THEY WERE UNLIKELY FRIENDS.
She was a young, overweight college professor with a pack-a-day habit and a bad attitude. He was her boss and a disciplined, accomplished Ironman(R) triathlete. She was a whiner; he was a hard-ass. He had his act together; she most certainly did not.
Yet Susan and Carlos shared a deep and abiding friendship that transcended career, sport, and even cancer. Carlos showed Susan a different path to follow, one of health and confidence, even as his own body was failing him.
Both amusing and poignant, Life's Too Short To Go So F*cking Slow is a buddy story about running and triathlon, and a moving tale of missteps, redemption, and personal growth. Most of all, it's a testimony to the transformative power of friendship.
SUSAN LACKE is a writer, professor, and endurance athlete whose work regularly appears in Competitor, Triathlete, Women's Running, and Salt Lake magazines. She lives in Salt Lake City, Utah, with four animals: a Labrador, a cattle dog, a miniature pinscher, and a freakishly tall husband named Neil.
"With humor and brutal honesty, Lacke draws you into a touching story that's refreshingly free of affected 'inspirational crap.' It made me laugh, and it gave me pause to reflect on my own fallible inner voice. It brought tears to my eyes and simultaneously left me with a smile." --HEATHER WURTELE, PROFESSIONAL TRIATHLETE
In 1941 England, when all hope was threatened by the inhumanity of war, C. S. Lewis was invited to give a series of radio lectures addressing the central issues of Christianity. More than half a century later, these talks continue to retain their poignancy. First heard as informal radio broadcasts on the BBC, the lectures were published as three books and subsequently combined as Mere Christianity. C. S. Lewis proves that "at the center of each there is something, or a Someone, who against all divergences of belief, all differences of temperament, all memories of mutual persecution, speaks with the same voice," rejecting the boundaries that divide Christianity's many denominations. This twentieth century masterpiece provides an unequaled opportunity for believers and nonbelievers alike to hear a powerful, rational case for the Christian faith.
With a new foreword by Lewis's stepson, Douglas Gresham, this illustrated gift edition evokes the historic time and place of the book's creation.
"A very persuasive argument for the best way to counter jihadism" (The Washington Post) from the bestselling author of Zealot and host of BelieverThe wars in the Middle East have become religious wars in which God is believed to be directly engaged on behalf of one side against the other. The hijackers who attacked America on September 11, 2001, thought they were fighting in the name of God. According to award-winning writer and scholar of religions Reza Aslan, the United States, by infusing the War on Terror with its own religiously polarizing rhetoric, is fighting a similar war--a war that can't be won. Beyond Fundamentalism is both an in-depth study of the ideology fueling militants throughout the Muslim world and an exploration of religious violence in Judaism, Christianity, and Islam. At a time when religion and politics increasingly share the same vocabulary and function in the same sphere, Aslan writes that we must strip the conflicts of our world of their religious connotations and address the earthly grievances that always lie at its root. How do you win a religious war? By refusing to fight in one. Featuring new content and updated analysis - Originally published as How to Win a Cosmic War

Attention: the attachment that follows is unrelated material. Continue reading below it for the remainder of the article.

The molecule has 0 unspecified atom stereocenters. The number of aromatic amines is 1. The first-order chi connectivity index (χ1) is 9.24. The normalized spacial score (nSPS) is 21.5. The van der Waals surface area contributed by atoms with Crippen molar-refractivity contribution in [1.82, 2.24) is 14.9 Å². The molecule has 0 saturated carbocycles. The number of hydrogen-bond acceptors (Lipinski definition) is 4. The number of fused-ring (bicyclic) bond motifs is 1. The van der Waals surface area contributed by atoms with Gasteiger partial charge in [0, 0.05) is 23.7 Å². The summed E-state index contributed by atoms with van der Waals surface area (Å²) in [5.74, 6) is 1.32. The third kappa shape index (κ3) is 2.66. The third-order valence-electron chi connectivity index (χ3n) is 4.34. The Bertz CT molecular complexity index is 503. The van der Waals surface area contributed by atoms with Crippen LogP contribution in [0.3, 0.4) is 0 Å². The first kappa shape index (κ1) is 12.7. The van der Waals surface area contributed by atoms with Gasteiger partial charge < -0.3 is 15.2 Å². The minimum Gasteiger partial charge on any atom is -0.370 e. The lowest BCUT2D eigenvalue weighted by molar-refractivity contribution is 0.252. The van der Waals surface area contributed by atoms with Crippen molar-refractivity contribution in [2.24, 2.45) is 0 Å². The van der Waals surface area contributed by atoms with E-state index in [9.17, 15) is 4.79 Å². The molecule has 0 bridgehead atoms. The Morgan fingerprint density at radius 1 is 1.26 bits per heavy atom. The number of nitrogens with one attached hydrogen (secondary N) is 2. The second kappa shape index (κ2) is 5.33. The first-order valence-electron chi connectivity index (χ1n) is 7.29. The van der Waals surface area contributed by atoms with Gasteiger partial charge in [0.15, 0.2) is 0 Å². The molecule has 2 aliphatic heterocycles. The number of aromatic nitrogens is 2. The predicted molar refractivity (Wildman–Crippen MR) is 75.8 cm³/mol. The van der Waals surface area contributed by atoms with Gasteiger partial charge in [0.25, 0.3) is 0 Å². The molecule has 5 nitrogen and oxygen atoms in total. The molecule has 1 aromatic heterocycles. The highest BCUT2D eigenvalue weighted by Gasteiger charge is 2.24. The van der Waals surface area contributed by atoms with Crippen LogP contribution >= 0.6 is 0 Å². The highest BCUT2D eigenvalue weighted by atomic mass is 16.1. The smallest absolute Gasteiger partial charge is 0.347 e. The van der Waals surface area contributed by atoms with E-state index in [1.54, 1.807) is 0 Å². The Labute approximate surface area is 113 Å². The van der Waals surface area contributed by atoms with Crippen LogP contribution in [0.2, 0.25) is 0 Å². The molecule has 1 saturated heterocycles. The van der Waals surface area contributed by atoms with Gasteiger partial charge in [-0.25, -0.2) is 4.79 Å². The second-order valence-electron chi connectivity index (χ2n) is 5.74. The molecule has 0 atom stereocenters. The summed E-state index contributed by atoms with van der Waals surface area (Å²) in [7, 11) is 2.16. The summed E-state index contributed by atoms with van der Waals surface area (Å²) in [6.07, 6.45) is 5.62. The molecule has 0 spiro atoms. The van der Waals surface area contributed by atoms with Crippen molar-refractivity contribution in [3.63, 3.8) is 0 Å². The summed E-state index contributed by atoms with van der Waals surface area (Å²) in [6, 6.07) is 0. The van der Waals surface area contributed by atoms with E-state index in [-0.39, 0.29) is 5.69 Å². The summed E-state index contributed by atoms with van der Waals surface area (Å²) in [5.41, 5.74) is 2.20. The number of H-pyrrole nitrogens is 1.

Journeys to the end of the world, fantastic creatures, and epic battles between good and evil -- what more could any reader ask for in one book? The book that has it all is The Lion, the Witch and the Wardrobe, written in 1949 by Clive Staples Lewis. But Lewis did not stop there. Six more books followed, and together they became known as The Chronicles of Narnia.
For the past fifty years, The Chronicles of Narnia have transcended the fantasy genre to become part of the canon of classic literature. Each of the seven books is a masterpiece, drawing the reader into a land where magic meets reality, and the result is a fictional world whose scope has fascinated generations.
This edition presents all seven books -- unabridged -- in one impressive volume. The books are presented here according to Lewis' preferred order, each chapter graced with an illustration by the original artist, Pauline Baynes. Deceptively simple and direct, The Chronicles of Narnia continue to captivate fans with adventures, characters, and truths that speak to readers of all ages, even fifty years after they were first published.
This 1840 Book of Mormon reprint was carefully revised by Joseph Smith Jr., and is the last edition he worked on. It is the Third Edition and was published in Nauvoo, Illinois. It was published without an Index or Preface, but does contain the testimony of the Three and Eight Witnesses.
But his intense religious indoctrination from his parents-German immigrants steeped in Calvinistic doctrine-convince him that he is in a special relationship with God, so much so that he sees God's hand in everything. This chosen status, combined with worldly success, feeds Arnold's arrogance and distorts his perception of reality to the point of delusion-and ultimately results in a bizarre tragedy.
Richly dramatic, "The Godsend" is a cautionary tale of the dangers of unbridled transcendentalism.